Kia Ceed Sportswagon 1.5 T-GDI '3' 2021 UK review

Kia Ceed Sportswagon 1.5 T-GDI ‘3’ 2021 UK review

What is it?

It’s just a light nip and tuck for this updated Kia Ceed Sportswagon, which remains a popular business car choice in Kia’s line-up despite the arrival of the Kia XCeed in 2019, inevitably cannibalising some estate buyers. 

More than a tenth of Ceed sales go to the Sportswagon, although that’s heavily skewed by the addition of the Xceed to the family, which now accounts for a staggering half of overall Ceed sales.

What’s new? The front end gets the Korean firm’s latest logo, a black gloss finish on Kia’s familiar tiger-nose grille, plus it receives two large side air intakes intended to create “a sportier appearance”, reckons Kia, and there’s a light rear bumper refresh, too.

There’s a new 1.5-litre turbocharged petrol, driven here, which replaces the 1.4-litre – a goner thanks to emissions regulations. An entry-level 1.0-litre petrol and fleet-focused 1.6-litre diesel with mild hybrid are also available, but this powertrain will be the most popular, for retail buyers at least.

It produces 20bhp more than the 1.4-litre at 158bhp, and has a wider torque band, delivering 197lb ft between 1,500 to 3,500rpm. Emissions in our dual-clutch (DCT) version are 134g/km CO2. 

What’s it like?

It’s a feisty engine which has enough pull for any type of road and works fluently with the seven-speed DCT. The issue is refinement: gruff when being worked and still notably noticeable when not.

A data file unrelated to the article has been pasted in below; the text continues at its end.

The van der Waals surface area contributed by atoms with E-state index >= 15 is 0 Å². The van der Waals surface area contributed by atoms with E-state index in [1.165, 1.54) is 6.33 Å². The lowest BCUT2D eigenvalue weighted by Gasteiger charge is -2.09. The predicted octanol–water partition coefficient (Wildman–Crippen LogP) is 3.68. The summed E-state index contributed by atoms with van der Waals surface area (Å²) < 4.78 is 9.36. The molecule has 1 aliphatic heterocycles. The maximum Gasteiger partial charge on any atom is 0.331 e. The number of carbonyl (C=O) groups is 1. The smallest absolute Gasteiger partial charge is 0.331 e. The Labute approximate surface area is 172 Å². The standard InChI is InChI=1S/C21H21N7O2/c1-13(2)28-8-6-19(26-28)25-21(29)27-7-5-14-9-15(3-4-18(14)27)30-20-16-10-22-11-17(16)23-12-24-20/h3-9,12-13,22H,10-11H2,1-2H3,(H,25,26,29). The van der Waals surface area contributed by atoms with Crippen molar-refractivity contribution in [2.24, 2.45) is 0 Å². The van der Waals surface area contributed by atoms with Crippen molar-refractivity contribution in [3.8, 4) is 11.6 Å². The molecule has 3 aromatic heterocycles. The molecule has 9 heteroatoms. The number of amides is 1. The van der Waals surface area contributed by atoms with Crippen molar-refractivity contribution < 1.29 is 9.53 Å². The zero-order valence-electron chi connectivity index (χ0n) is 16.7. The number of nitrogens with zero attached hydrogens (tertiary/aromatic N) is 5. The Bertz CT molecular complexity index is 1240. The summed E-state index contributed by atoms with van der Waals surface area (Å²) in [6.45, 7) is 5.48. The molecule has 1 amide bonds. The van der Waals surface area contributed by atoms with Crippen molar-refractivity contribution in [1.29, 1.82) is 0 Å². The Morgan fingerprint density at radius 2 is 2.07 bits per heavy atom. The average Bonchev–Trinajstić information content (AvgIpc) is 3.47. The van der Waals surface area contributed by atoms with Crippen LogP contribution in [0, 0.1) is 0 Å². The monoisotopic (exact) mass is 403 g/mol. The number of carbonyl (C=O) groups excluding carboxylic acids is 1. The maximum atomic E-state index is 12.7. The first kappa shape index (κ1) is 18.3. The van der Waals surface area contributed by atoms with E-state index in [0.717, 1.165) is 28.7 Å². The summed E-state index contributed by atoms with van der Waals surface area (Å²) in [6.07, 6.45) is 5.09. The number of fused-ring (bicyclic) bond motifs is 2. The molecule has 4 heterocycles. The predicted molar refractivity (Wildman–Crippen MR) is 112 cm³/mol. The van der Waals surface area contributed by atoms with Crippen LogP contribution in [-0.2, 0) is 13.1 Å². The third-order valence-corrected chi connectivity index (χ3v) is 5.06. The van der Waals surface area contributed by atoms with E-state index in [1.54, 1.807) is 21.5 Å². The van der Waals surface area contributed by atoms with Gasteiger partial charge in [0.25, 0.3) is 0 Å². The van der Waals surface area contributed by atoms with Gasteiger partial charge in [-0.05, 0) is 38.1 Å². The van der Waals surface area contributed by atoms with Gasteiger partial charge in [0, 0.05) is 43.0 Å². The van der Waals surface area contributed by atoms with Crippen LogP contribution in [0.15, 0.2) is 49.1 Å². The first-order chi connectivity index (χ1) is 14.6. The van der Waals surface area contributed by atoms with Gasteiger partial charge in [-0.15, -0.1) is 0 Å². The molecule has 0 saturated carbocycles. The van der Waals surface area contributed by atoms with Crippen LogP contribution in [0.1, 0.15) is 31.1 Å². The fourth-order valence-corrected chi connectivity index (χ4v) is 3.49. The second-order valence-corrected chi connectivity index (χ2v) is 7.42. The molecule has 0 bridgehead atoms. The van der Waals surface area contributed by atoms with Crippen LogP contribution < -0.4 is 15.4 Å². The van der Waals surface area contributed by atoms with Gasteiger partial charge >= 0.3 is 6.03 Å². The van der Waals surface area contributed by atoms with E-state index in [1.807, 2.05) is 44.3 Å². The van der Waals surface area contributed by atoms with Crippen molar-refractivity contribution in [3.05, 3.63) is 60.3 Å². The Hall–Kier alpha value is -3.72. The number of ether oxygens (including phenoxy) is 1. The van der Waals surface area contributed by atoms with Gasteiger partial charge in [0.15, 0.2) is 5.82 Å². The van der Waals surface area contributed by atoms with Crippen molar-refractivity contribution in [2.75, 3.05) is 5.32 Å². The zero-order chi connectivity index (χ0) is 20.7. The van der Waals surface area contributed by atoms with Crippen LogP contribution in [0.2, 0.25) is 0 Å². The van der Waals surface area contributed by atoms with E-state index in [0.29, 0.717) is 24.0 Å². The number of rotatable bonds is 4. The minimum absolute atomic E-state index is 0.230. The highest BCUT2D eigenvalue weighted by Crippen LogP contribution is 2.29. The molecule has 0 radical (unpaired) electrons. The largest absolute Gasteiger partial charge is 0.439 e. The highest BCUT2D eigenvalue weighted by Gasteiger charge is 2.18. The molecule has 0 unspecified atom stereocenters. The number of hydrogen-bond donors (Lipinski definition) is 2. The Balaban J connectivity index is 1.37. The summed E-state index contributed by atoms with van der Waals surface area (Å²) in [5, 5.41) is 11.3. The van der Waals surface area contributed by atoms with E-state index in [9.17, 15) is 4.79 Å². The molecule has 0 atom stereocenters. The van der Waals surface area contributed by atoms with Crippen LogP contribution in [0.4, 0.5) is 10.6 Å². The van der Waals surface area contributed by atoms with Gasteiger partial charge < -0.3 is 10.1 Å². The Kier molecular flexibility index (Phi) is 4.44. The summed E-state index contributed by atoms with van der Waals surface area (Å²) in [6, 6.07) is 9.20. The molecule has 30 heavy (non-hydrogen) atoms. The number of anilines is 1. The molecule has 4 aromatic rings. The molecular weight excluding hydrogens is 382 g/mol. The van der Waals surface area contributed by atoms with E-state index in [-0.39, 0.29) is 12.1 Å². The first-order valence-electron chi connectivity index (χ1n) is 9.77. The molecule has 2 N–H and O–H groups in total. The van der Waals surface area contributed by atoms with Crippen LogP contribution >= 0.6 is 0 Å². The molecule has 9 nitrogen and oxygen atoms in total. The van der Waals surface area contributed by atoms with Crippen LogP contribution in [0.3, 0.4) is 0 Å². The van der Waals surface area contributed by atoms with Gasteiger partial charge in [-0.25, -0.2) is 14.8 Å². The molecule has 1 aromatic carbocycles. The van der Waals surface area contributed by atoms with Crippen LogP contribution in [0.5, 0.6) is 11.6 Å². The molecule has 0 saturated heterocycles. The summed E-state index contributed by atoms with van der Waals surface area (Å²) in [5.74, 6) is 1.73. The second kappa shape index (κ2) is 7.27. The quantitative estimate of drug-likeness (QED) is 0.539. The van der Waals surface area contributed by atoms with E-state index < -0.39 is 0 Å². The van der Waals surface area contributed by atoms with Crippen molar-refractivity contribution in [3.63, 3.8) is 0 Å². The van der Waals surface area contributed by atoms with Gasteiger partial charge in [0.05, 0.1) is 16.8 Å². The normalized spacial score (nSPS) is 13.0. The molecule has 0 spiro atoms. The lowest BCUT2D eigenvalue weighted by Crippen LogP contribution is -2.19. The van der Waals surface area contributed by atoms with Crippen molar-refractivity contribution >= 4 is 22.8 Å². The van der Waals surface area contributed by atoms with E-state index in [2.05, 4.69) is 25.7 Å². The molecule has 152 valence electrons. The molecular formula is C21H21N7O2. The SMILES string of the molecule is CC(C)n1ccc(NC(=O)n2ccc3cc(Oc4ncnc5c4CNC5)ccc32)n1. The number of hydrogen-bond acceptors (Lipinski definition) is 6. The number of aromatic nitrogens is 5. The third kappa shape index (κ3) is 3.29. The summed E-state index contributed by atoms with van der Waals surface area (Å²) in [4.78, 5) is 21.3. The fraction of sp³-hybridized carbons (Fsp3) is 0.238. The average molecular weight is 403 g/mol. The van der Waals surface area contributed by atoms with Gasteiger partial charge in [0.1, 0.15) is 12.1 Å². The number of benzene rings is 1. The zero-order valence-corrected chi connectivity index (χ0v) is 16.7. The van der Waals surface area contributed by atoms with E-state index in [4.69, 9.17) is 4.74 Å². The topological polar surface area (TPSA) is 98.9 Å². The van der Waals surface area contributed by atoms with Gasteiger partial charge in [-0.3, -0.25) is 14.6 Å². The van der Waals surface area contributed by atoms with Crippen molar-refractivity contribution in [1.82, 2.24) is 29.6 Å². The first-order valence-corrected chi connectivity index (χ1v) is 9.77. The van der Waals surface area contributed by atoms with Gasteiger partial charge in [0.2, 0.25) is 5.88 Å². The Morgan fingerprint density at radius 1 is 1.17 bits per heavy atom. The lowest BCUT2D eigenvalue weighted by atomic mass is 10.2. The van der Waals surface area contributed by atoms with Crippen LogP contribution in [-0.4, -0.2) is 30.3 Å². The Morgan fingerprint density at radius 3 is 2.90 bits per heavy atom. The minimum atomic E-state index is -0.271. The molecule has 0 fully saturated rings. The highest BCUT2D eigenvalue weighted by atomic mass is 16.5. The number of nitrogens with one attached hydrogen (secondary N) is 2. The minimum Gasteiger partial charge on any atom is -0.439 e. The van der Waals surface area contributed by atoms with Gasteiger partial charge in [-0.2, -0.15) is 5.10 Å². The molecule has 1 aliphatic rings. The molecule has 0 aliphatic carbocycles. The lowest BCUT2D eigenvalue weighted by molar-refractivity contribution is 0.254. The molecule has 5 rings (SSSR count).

The other criticism is general noise in the cabin. Along with the engine, there’s excessive road and tyre noise and while you adapt, better insulation should be on the list for the next-generation model.

Those smears aside, and you have a well-rounded, capable and agile car. The chassis has an unexpected level of finesse demonstrating control when cornering and composure (mostly) over less admirable roads. The steering lacks some feedback but has a good heft to it and feels accurate, although doesn’t quite have the balance of the Skoda Octavia Estate.

Interior quality is commendable, although the upper plastics feel as if they could be slightly less scratchy. Still, it’s a world away from Kias of old. The infotainment system with 10.25in touchscreen on our variant – plus, joyously, tactual buttons – is intuitive to use. All-in-all, the Octavia has the edge here, thanks to its Volkswagen Group roots, but the Ceed is still a pleasing place to be. The 625-litre boot is cavernous with well-sized, handy underfloor compartments and almost as big as the Octavia’s 640 litres.